The Internet is forever
“Angel” is the name chosen by a transgender “talent” who earns by entertaining clients online with sexually suggestive “performances.”
There is nothing new about Angel’s revelations or performance. Indeed, news of cybersex transactions involving young Filipinos, male and female, with a global clientele has been circulating since the early 1990s.
What is new, though, is that the nudity (partial or full body) has been supplemented by more unsavory practices, such as defecating and urinating or worse, asking the performer to eat or drink the poo or urine. (And I’m sorry if I’ve just spoiled your breakfast!)
That clients have moved from cheap sexual thrills to more scatological fascination is an indication of the increasing boldness of clients and “talents” in this worldwide trade. Once again, we are confronted with the awful truth about the human condition: that no matter the extent of our technological advances, we still tend to use these for the basest, most reprehensible purposes.
One shocking finding, conveyed by a friend in the women’s movement, was that in many of the cybertransactions, the girls’ (still the majority of the victims) mothers were actively involved as pimps and coaches. “Some mothers would even urge their daughters to show more flesh,” my friend said.
Apparently giving a measure of comfort to the mothers and daughters was that the young women were not being “touched,” that is, they did not have to engage in sex with their clients, and thus remained, technically, virgins. This, even as they were earning in dollars.
But I wonder what comfort the cash could bring them if they were forced to eat feces or lick urine while the fetishist enjoyed himself (most clients are male) to the hilt.
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What many forget, too, is that, as a movie character declared: “The Internet is forever.”
As many a celebrity has found, once a tweet, a blog, a video or picture is shared online, it remains there forever, or for as long as the Internet exists. No matter how zealously one erases one’s posts, or goes through sites that may contain them, a trace of it will always remain, “downloadable” anytime, anywhere, by anyone.
Imagine moving on from one’s cybersideline, marrying and bearing children and adopting the new identity of a solid citizen only to find your child discovering your past proclivities the first time he goes online.
How do you explain your mouthful of poo to the child?
And the thing is, as Angel discloses, the performer who is asked to do all sorts of degrading practices doesn’t even get a fair share of the money earned by the website. And to keep performers like Angel hooked on the trade, their share of the money rises the longer they stay in the racket, and the more willing they are to cross the line of taste and decency.
Angel may eventually fulfill her ambition of earning a college diploma, but she may find her cyberadventures haunting her long after she needed to raise the money to finance her dream.
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Heard from Fr. Anton Pascual, executive director of Caritas Manila, the social action arm of the Archdiocese of Manila, reacting to Friday’s column on “Rise!” a benefit concert for the victims of Super Typhoon “Yolanda.”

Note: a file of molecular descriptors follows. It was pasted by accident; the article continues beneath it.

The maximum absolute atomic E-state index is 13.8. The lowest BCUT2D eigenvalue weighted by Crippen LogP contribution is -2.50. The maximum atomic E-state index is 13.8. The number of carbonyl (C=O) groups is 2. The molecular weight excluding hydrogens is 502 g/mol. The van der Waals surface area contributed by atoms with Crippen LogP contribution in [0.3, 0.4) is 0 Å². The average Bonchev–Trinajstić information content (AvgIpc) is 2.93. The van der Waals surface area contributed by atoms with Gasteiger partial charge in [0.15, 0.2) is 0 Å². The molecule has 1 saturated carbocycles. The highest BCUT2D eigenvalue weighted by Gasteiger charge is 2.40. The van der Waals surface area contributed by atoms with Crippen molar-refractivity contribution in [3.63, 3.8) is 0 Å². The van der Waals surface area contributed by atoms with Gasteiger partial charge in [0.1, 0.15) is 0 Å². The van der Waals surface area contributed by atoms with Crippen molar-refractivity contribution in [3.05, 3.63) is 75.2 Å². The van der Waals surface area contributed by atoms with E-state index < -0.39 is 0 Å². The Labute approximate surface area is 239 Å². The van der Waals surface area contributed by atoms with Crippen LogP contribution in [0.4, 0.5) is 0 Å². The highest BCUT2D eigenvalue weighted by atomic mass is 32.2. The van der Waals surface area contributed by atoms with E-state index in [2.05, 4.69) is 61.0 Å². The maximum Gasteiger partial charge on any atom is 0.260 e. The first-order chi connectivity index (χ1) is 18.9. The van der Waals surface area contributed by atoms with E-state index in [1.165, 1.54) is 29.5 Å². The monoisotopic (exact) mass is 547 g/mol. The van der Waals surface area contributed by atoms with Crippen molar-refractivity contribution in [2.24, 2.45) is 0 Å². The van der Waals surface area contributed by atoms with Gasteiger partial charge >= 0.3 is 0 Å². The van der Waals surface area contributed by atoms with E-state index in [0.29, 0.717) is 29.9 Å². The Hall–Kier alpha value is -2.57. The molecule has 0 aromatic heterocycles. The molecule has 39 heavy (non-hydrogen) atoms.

“Rise” sought to raise funds for the construction of churches and chapels in the areas devastated by the typhoon, acknowledged as the strongest and most destructive weather disturbance ever in history.
“So far,” says Father Anton, “we were able to reach P23 million in net proceeds,” enough, he notes, to build 20-23 chapels in Samar and Leyte. In each area where a chapel is built, adds Father Anton, the structure will serve a “three-in-one” purpose, as a place for worship, for skills training and as an evacuation center strong enough to withstand a Category 5 typhoon.
“The chapel is God’s presence for the victims and a rallying point of the barrio community,” the priest adds.
Held last June 11 at the Manila Cathedral, “Rise!—Rebuilding from the Ruins” was a benefit concert featuring the ecclesiastical and religious works of “Mr. C” or Ryan Cayabyab, who was honored with an “Ecclesia et Pontifice” award from the local Church for his work in promoting the faith through music.
There is in fact a “clamor” for the staging of “Rise! Part 2” from the public and the artists who took part in the concert, Father Anton says.
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In that same column on “Rise!” I made mention of the standing ovation that greeted the performance of Manila Archbishop Luis Antonio “Chito” Cardinal Tagle, who sang the Prayer of St. Francis of Assisi from Mr. C’s “Mass for Peace.”
It wasn’t just respect or loyalty that brought the audience to its feet. Apparently, Father Anton says, describing the cardinal as the night’s “star performer” as well as the inspiration behind the whole project as chair of the Board of Caritas Manila, Cardinal Chito has long been an ardent music lover and singer.
“In San Jose Seminary during the 1980s,” Father Anton writes, “the Cardinal (who was then a seminarian) was the musical director of his class and of the whole Seminary community.”
In addition, Father Anton says the Cardinal “sings, reads musical notes, composes and conducts the choir.”
Well, it’s good to know the local church is led not just by a man well-versed in liturgy and spirituality, but also by a man of many parts—love of music and song being just one of his many valuable traits.
Cardinal Chito is also, apparently, a man of humility, who saw beyond his own stature and title and decided to join the other artists and contribute his share to raising funds for the Yolanda survivors, as well as to pay tribute to “Mr. C’s” many artistic achievements. Music is prayer, indeed!
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